So how do facilities that launch patient portals address these and other patient concerns and inspire people to embrace the portal? These five tips can address patient worries, improve the experience of patients who use the portal and encourage more widespread use:
Make it meaningful
Patients’ expectations are very high in the era of Dr. Google. Patients are highly motivated and want to have real information. One way in which a patient portal can really matter is to provide both lab and imaging data. Patients appreciate the central repository and the ability to share information with people that matter to them, including other experts and family members. Accurate feeds of lab data, as well as image sharing software, make this possible.
Give patients assurances that their privacy will be protected
It’s no mystery why patients are worried about privacy – corporate and government hacking incidents are in the news nearly every day, so the concern isn’t unreasonable. The best way to address it is to work with the vendors involved in deploying portal solutions, such as cloud-based image sharing technologies. Work with the vendors to provide information on how the system complies with HIPAA requirements, and let potential users know that the security measures used to protect their data is similar to the technologies used to safeguard financial information for online banking, which many patients use daily.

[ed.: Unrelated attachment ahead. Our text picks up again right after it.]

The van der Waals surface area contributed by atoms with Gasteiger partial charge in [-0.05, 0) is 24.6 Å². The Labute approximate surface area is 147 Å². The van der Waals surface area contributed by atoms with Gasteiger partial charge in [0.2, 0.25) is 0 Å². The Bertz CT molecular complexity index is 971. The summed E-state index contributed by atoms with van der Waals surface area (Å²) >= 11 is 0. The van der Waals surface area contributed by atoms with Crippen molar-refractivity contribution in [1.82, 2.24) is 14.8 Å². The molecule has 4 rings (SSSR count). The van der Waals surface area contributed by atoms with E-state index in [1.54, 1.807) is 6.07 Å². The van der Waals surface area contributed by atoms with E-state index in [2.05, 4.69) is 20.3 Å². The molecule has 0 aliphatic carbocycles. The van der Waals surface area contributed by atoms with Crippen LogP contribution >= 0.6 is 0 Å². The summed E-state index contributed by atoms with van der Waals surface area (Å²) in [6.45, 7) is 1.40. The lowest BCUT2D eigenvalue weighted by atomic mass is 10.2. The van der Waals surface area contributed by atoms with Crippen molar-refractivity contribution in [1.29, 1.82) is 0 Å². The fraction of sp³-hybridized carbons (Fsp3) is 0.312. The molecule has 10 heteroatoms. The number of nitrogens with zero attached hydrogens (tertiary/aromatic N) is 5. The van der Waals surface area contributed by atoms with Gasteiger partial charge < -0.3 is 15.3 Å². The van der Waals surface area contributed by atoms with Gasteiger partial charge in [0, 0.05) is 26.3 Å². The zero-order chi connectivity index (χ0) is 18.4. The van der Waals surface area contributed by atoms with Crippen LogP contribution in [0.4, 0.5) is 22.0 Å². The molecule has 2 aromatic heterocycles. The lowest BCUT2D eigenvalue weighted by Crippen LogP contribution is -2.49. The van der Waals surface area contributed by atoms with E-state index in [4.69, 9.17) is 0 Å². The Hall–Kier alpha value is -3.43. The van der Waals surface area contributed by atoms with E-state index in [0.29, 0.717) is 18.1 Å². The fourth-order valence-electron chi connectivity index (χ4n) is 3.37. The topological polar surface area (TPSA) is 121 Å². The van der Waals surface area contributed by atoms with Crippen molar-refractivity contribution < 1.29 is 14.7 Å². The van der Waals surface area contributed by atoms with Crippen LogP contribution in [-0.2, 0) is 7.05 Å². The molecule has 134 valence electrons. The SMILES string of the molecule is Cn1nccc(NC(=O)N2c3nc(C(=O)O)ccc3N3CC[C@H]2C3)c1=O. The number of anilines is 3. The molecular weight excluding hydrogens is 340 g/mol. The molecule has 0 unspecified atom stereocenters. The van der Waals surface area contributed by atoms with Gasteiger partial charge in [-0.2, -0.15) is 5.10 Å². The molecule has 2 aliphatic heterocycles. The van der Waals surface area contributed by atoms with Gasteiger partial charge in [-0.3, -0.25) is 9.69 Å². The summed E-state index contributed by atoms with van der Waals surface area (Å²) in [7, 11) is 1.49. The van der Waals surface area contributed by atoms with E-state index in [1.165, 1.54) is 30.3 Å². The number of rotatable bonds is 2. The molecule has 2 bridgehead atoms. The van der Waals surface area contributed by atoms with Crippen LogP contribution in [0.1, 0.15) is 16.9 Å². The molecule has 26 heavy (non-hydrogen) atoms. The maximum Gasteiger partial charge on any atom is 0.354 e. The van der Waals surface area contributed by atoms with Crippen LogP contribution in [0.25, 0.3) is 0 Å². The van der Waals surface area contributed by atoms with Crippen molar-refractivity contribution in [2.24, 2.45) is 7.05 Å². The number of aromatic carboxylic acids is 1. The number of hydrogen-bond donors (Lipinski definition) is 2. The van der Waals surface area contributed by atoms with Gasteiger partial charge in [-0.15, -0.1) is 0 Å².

Emphasize that the portal enhances doctor-patient relationships rather than replaces them
Most patients rightly value their relationships with their doctor and other clinicians, and they may worry that a patient portal puts a barrier between them and their care team. To address this worry, let patients know that the portal isn’t meant to be a substitute for a face-to-face conversation with a clinician, but is rather designed to enhance communication. One way to reinforce this message is to consistently provide a contact number with portal communications so patients have a way to contact their clinician with any questions.
Respond promptly to patient messages sent via the portal